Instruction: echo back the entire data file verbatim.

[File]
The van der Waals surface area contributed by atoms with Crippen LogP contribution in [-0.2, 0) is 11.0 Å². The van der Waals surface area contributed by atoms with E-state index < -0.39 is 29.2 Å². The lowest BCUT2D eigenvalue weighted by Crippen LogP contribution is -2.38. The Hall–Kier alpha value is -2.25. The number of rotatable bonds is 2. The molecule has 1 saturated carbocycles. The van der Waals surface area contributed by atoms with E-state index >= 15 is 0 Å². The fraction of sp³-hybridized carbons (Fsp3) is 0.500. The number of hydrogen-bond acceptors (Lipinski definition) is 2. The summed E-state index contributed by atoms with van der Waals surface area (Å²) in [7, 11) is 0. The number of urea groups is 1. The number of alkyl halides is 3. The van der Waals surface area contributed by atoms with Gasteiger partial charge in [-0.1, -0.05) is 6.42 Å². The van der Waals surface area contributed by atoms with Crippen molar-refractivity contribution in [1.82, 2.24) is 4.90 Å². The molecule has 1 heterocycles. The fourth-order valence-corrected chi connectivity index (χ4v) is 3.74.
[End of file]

The van der Waals surface area contributed by atoms with Crippen LogP contribution in [-0.2, 0) is 11.0 Å². The van der Waals surface area contributed by atoms with E-state index < -0.39 is 29.2 Å². The lowest BCUT2D eigenvalue weighted by Crippen LogP contribution is -2.38. The Hall–Kier alpha value is -2.25. The number of rotatable bonds is 2. The molecule has 1 saturated carbocycles. The van der Waals surface area contributed by atoms with E-state index >= 15 is 0 Å². The fraction of sp³-hybridized carbons (Fsp3) is 0.500. The number of hydrogen-bond acceptors (Lipinski definition) is 2. The summed E-state index contributed by atoms with van der Waals surface area (Å²) in [7, 11) is 0. The number of urea groups is 1. The number of alkyl halides is 3. The van der Waals surface area contributed by atoms with Gasteiger partial charge in [-0.1, -0.05) is 6.42 Å². The van der Waals surface area contributed by atoms with Crippen molar-refractivity contribution in [1.82, 2.24) is 4.90 Å². The molecule has 1 heterocycles. The fourth-order valence-corrected chi connectivity index (χ4v) is 3.74.